Fellows

ASU faculty members engage in a year of research related to the annual theme.

 

The ASU IHR Fellows program provides funding for tenured or tenure-track faculty, as well as to other faculty eligible for a research release. Fellows may apply as individuals or as a team to engage in a year of research related to the annual theme, to share their research with the academic community, and to produce a strong application for an external grant. 

Successful proposals for the Fellows program will outline a rich scholarly project rooted in the humanities that will benefit from interdisciplinary conversations and readings, that has clear and feasible outcomes for the fellowship year, and that has the potential to be funded by outside agencies.

Fellowships provide funds toward one course buyout (in the spring semester) for each faculty member as well as research funds of $2500 per faculty member. 

 

2019-2020 Theme: Borders and Boundaries

Disciplinary, spatial, ideological, virtual—the boundaries we imagine, construct, and confront are multiple and multi-faceted. Boundaries exclude and include; borders connect and separate. Borders and boundaries are created by states and communities, by institutions and individuals; they shift and change over time. What functions do borders and boundaries serve? Who makes and guards them? Who confronts and crosses them? Who do they serve and who do they limit? How does our current attention to borders and boundaries in this age of globalization reflect new worries and how does it echo old ones? The Institute for Humanities Research invites scholars to propose research projects that address these questions or any others related to the topic of “Borders and Boundaries.”

        

                                

Fellows Projects

2015-2016 Fellows Theme: Monsters and Monstrosity
Science and Its Monsters

Jason Robert, Vice Provost for Ethics, Director, Lincoln Center for Applied Ethics (IHR Fellows Associate)

My project explores the diverse monsters of contemporary science.

Queering the Apocalypse: Survival Politics, Zombies, and Popular Culture

Andrea Wood, Associate Professor of Media Studies, English Department, Winona State University

This project examines how apocalyptic settings and themes in transnational zombie films, graphic novels, television shows, and video games conceive of futurity and survival in queer terms.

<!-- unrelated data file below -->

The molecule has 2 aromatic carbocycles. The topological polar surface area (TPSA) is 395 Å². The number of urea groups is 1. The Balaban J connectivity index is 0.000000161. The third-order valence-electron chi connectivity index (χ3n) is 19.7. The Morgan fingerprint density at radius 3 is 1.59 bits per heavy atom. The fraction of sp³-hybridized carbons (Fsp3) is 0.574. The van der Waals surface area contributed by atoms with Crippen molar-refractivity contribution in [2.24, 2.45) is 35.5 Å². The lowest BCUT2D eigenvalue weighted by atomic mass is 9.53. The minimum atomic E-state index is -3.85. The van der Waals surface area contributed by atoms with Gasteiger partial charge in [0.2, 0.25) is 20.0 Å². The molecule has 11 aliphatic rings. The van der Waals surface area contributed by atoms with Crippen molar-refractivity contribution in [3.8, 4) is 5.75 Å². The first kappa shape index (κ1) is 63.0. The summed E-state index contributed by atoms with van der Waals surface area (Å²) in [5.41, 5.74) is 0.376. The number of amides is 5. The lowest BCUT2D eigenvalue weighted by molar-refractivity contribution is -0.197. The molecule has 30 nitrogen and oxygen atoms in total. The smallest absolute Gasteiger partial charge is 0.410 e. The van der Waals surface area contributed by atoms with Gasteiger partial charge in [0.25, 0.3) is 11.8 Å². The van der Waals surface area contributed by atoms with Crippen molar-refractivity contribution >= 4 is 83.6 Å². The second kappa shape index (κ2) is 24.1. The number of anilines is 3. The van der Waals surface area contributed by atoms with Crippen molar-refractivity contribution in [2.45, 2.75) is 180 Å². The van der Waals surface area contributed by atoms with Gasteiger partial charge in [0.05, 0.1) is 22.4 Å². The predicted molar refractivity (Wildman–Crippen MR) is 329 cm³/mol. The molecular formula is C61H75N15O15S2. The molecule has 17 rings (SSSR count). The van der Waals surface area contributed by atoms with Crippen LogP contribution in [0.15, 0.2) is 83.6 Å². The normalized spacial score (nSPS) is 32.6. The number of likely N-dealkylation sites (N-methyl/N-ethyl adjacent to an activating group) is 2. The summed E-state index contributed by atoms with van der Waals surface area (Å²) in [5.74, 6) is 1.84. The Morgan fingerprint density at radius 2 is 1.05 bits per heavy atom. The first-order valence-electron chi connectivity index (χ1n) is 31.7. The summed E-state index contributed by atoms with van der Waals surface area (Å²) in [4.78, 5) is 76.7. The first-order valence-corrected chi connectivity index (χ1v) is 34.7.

Interdisciplinary Approaches to Emotion in Early Modern England: A Proposed NEH Seminar and Collection

Cora Fox, Associate Professor, Department of English
Bradley J. Irish, Assistant Professor, Department of English

This collaborative Fellows project explores the ways emotions were lived and understood in Early Modern England.

Democratization and Emotionalization of Democracy in the USA and the Federal Republic of Germany from 1949-1990

Michael Mayer, Department of History, Political Academy of the State of Bavaria, Tutzing

Affects, feelings and emotions do not simply react to historical developments but rather emboss social interactions and rendering them historically potent.

Ecomomies of Feeling: Russian Literature, 1825-1855

Jillian Porter, Department of Modern Languages, Literature and Linguistics University of Oklahoma

Economies of Feeling offers the first sustained examination of the economic and emotional paradigms that structured Russian narratives during the reign of Nicholas I (1825-1855).

2014-2015: Affect and Reason
Across the Traumatic Divide: Affective Journeys that Restructure Reason

Xiaoqiao Ling, School of International Letters and Cultures

This research aims to illuminate how traumatic memories transmit across generations in a way that accentuates the ontology of affect to inspire moral reasoning.

The Sentimental Public: Emotion, Politics and the French Revolution

Victoria E. Thompson, School for Historical, Philosophical and Religious Studies

This project will explore fundamental questions concerning the role that emotions play in forging politically conscious communities able to advocate for their own interests by examining the taking of the Bastille in 1789, an event that marked the beginning of popular participation in the French R

2013-2014: The Humanities and Home
Extreme Sensescapes: The Medieval Birgettine Environment, Fashioned through Art and Architecture, Music and Rituals

Corine Schleif, School of Art

Professor Corine Schleif will discuss the digital (re)creation of Saint Birgitta’s monastic sensescape as ideal “home” for late-medieval same-sex communities.

Lynching and the Making of a National Community: A Rhetoric of Civic Belonging

Ersula J. Ore, Department of English

“We the People”—that imagined collective brought into formation through a shared ideology and the set of social practices that affirm it—is bound by physical, symbolic, and discursive boundaries, boundaries that must be maintained, fortified, and policed if the community constituted through their

Making Home: People, Places, and Mediated Pieces of American Dreams

Desirée Garcia, The School of Transborder Studies
Bambi Haggins, Department of English

There is an element of gestalt to the place of home. It occupies myriad geographical, historical, ideological, and spiritual spaces. It is exclusively, yet simultaneously a hearth, a neighborhood, a city, a region, a nation, and a sense of belonging, community, purpose, safety, and solace.

Pages